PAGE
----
Babies are adorable and awesome and snuggly.
You could spend all day staring at them. And in the beginning, you do. Happily. But then, you realize that you can’t simply stare at them all the time, and for the love of God, what do you do with them all day long?
That’s probably the question that I get asked the most as a mom and as the creator of this site. Because we all know how we’d like to fill a day around nap time, but our little ones usually have other ideas. Plus, we want to teach our babies some essential skills and set them on the right path to being good, productive members of society and—
Whoa, whoa, slow down there. After surviving the first few weeks, you just need to entertain them a little and love them a lot, and all will be good. Trust me.
So…what should be on your agenda if you’ve got a baby who’s 3 months or younger?
Get out of the house.
Some days, it feels overwhelming to leave the house with a newborn. Oh, who am I kidding? It feels that way every day with a newborn. But try to do it once a day, especially if it’s warm out. A little fresh air can change your mood instantly, and it’s also great for your little one as you point out all sorts of objects in the big, wide world…if he can stay awake. I’m pretty sure that my son didn’t seen anything except what was inside the walls of our apartment until he was 10 weeks old because he kept passing out as soon as we strolled through the front door!
Narrate everything you’re doing.
From brushing your hair to folding laundry, talk through the most mundane of tasks—to the most captive audience. This is bonding time and teaching time as baby listens to your voice and watches what you’re doing. It’s also the ultimate in multitasking, so you might feel more than a little proud of yourself.
Break out the play mat.
The toys hanging above their heads may look cute to you, but to them, with all of the bright colors and lights, it’s a veritable carnival. Plus, it’s great for when you want to make a sandwich and eat it without a baby in one arm. And let’s not forget baby, who can start practicing the all-important tummy time and strenghtening her upper body. Here’s my daughter, at just a few weeks old, completely transfixed by her rainforest baby gym. After baby hits the 4-month mark, you’ll want to switch to an exersaucer.
Look in the mirror.
Your little narcissist will love seeing himself and you, as you make silly faces at him, sing to him or pretend he’s Superbaby. This is also a great trick to get him to stop crying.
Sing songs, all day long.
Not all kiddie music will make you want to stab your eardrums out with a dull spoon. I am a big fan of Music Together, and I enrolled my son in a class when he was just 3 months old. (It’s also how I met three of my very best—and first—mom friends!) But even before that, we listened to the amazing Laurie Berkner (whose music you will actually love and sing along to even when you’re not with your kids) as well a CD that friends had made for us with their favorite classic children’s songs—many of which I didn’t know the actual words to before we started listening. It was one of the best new-baby presents we received.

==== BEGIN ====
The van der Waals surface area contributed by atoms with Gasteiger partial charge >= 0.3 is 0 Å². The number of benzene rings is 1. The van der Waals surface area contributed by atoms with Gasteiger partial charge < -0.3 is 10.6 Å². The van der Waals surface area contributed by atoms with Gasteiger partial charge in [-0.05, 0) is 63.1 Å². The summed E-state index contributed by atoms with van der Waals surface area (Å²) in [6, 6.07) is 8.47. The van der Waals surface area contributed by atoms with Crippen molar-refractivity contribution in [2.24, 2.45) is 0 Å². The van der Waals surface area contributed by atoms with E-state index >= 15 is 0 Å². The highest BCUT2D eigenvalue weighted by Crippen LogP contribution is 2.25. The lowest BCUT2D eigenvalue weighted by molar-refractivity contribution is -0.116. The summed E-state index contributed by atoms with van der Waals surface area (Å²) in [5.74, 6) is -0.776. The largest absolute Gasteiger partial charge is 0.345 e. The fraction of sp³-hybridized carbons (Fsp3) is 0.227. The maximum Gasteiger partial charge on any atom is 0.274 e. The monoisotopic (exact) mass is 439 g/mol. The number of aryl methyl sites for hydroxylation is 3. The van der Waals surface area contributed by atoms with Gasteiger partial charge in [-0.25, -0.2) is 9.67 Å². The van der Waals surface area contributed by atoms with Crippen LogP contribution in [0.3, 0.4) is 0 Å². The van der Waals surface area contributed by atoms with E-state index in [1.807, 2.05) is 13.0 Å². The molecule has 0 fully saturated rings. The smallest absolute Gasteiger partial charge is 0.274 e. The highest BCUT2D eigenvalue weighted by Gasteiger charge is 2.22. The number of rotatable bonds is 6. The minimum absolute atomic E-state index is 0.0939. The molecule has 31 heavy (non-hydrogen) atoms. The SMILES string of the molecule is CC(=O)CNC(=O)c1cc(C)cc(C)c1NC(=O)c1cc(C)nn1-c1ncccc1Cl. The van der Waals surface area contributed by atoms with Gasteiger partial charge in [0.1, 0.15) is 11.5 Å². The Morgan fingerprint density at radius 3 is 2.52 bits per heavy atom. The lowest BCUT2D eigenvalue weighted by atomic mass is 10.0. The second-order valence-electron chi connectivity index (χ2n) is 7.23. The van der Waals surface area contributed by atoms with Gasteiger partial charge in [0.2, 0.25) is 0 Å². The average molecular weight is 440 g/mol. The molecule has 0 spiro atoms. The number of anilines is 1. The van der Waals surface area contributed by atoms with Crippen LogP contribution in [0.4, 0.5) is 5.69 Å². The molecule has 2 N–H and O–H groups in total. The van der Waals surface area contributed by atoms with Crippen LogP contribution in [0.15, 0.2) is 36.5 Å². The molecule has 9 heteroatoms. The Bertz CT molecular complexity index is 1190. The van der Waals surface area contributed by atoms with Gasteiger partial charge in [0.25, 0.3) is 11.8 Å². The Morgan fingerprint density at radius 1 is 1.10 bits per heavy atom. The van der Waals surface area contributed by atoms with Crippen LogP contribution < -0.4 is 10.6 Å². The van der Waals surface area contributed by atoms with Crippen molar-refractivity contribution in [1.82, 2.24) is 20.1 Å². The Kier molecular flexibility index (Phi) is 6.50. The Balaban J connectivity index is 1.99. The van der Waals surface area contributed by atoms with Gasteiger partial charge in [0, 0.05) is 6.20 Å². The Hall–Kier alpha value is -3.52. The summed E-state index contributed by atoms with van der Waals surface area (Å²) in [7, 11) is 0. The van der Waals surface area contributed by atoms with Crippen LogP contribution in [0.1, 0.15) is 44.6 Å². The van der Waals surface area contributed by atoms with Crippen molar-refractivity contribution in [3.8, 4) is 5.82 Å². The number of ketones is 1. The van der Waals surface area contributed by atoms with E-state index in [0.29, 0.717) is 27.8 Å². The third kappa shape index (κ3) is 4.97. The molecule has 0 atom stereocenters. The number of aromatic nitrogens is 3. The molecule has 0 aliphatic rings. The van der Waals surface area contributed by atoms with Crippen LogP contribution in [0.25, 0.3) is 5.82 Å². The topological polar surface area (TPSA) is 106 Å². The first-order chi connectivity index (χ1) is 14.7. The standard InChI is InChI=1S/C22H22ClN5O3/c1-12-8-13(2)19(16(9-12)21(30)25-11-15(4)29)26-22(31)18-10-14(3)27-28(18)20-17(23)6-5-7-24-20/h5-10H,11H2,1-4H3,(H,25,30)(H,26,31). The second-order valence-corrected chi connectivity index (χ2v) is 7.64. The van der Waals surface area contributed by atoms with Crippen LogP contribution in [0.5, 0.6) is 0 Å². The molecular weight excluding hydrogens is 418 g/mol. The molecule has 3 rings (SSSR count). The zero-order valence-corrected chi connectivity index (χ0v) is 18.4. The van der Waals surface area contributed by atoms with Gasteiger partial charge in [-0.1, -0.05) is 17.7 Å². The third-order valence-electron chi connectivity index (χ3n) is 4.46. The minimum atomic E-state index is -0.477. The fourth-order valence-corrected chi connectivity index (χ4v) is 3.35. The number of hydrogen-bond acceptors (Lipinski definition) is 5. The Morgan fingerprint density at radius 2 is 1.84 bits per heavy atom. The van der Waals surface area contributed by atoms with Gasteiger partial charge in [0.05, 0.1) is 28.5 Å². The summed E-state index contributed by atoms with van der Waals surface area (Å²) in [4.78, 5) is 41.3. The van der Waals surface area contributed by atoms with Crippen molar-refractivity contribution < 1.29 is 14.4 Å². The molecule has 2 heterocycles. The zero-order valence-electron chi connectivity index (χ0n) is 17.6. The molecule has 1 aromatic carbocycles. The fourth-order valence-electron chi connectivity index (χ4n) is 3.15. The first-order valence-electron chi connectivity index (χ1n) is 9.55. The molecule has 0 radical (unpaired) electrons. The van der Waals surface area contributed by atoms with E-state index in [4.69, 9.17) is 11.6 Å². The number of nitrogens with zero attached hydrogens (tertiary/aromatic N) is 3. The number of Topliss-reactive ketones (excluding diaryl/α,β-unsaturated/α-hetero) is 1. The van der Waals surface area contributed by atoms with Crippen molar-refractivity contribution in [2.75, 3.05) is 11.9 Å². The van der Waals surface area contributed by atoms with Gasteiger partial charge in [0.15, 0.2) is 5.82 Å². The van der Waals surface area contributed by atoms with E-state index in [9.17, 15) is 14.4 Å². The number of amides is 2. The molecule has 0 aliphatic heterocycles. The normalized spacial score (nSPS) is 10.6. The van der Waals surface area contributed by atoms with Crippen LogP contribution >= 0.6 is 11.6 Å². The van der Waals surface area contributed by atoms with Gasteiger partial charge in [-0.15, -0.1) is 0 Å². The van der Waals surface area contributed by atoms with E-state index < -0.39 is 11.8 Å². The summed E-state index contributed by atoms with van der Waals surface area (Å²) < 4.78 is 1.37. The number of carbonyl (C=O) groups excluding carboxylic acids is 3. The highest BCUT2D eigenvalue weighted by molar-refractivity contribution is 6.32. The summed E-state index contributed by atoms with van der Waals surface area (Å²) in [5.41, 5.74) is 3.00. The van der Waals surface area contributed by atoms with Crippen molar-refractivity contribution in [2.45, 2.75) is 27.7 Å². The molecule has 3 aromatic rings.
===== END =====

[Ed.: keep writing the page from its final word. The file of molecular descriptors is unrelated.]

Round out baby’s musical education with YouTube’s help.
It’s karaoke time! (Thank goodness my apartment walls are thick.) Pull up your favorite guilty-pleasure songs, complete with lyrics, and have at it. It’s bizarre, but even at this young age, kids will have opinions about which songs they like and which they don’t. Incidentally, this is why my son loves to pretend-play Ghostbusters and, at the age of 3, named one of his stuffed animals Toni Basil. Is that great parenting or what? Yeah, I’m going with “or what,” too, but hey, it works for us! Find what works for you.
Read to baby.
No, you won’t be cracking open Harry Potter just yet, but make use of that baby library you filled out during your baby shower sooner rather than later. Yes, research shows that reading out loud to kids increases their language skills and literacy, but equally important, you’re ingraining a love of reading in your little one and spending some smart, snuggly downtime together. Some of our favorites were Subway and So Big! (Elmo’s always a hit), as well as the soft, crinkly books in the really early days. My daughter was particularly obsessed with a soft My Little Pony–inspired book from Lamaze that didn’t even have words.
Mimic baby’s sweet sounds and expressions.
Even really young babies will be fascinated that you’re doing what they’re doing. It helps them build neural pathways in their brains, making new connections and learning about the world around them, as they have their first back-and-forth “conversations” with you. Trust me when I say you’ll be equally fascinated by these little exchanges.
You’re there…and then you’re not…and then you’re there again! It’s mommy magic! Babies are completely enthralled by this game and have amazing stamina when it comes to wanting you to do it again and again and again. And it’s so adorable, how could you say no?
Find the perfect baby toy.
There was nothing like the day that my then 6-week-old baby girl discovered stuffed animals—like, really saw them, as if for the first time. The biggest and best smiles ever! Every kid is different, but anything that rattles, plays music or otherwise makes noise and is super-colorful will also generally be fascinating to your little one.
Don’t underestimate the awesomeness of snuggles and baby talk.
I know, I know—I just gave you a whole list of other things to do. But this actually passes more time than you realize…and it’s pretty awesome. Stroke his little face, lightly tickle his belly and tell him how happy you are that he’s here because he’s the best little baby ever and you are the luckiest mommy to ever walk the planet. Because he is and you are.
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